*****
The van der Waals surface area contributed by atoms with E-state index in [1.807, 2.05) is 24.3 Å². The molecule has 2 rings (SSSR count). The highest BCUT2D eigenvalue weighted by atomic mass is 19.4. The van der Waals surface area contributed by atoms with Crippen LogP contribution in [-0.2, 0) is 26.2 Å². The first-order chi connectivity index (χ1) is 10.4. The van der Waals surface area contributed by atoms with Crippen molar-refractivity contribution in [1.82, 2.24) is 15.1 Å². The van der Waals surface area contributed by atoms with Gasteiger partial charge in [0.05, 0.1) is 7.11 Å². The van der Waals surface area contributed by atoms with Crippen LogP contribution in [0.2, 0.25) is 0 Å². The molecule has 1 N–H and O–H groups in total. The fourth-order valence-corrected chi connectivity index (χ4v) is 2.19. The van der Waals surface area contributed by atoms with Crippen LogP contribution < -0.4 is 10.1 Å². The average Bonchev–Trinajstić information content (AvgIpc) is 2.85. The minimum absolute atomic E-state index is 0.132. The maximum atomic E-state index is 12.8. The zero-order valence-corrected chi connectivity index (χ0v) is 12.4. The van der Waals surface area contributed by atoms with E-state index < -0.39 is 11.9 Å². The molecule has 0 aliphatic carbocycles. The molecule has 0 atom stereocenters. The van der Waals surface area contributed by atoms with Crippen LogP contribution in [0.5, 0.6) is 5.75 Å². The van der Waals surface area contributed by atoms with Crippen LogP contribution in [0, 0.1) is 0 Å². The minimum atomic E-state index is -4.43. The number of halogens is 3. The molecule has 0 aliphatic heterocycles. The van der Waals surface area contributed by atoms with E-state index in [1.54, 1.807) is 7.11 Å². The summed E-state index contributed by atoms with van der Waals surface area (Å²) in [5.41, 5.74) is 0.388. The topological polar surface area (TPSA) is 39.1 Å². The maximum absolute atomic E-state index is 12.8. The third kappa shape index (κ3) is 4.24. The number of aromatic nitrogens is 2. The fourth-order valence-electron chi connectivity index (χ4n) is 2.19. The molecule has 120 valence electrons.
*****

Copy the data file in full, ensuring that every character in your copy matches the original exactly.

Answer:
The van der Waals surface area contributed by atoms with E-state index in [1.807, 2.05) is 24.3 Å². The molecule has 2 rings (SSSR count). The highest BCUT2D eigenvalue weighted by atomic mass is 19.4. The van der Waals surface area contributed by atoms with Crippen LogP contribution in [-0.2, 0) is 26.2 Å². The first-order chi connectivity index (χ1) is 10.4. The van der Waals surface area contributed by atoms with Crippen molar-refractivity contribution in [1.82, 2.24) is 15.1 Å². The van der Waals surface area contributed by atoms with Gasteiger partial charge in [0.05, 0.1) is 7.11 Å². The van der Waals surface area contributed by atoms with Crippen LogP contribution in [0.2, 0.25) is 0 Å². The molecule has 1 N–H and O–H groups in total. The fourth-order valence-corrected chi connectivity index (χ4v) is 2.19. The van der Waals surface area contributed by atoms with Crippen LogP contribution < -0.4 is 10.1 Å². The average Bonchev–Trinajstić information content (AvgIpc) is 2.85. The minimum absolute atomic E-state index is 0.132. The maximum atomic E-state index is 12.8. The zero-order valence-corrected chi connectivity index (χ0v) is 12.4. The van der Waals surface area contributed by atoms with E-state index < -0.39 is 11.9 Å². The molecule has 0 aliphatic carbocycles. The molecule has 0 atom stereocenters. The van der Waals surface area contributed by atoms with Crippen LogP contribution in [0.5, 0.6) is 5.75 Å². The van der Waals surface area contributed by atoms with Crippen LogP contribution in [0, 0.1) is 0 Å². The minimum atomic E-state index is -4.43. The number of halogens is 3. The molecule has 0 aliphatic heterocycles. The van der Waals surface area contributed by atoms with E-state index in [1.54, 1.807) is 7.11 Å². The summed E-state index contributed by atoms with van der Waals surface area (Å²) in [5.41, 5.74) is 0.388. The topological polar surface area (TPSA) is 39.1 Å². The maximum absolute atomic E-state index is 12.8. The third kappa shape index (κ3) is 4.24. The number of aromatic nitrogens is 2. The fourth-order valence-electron chi connectivity index (χ4n) is 2.19. The molecule has 120 valence electrons.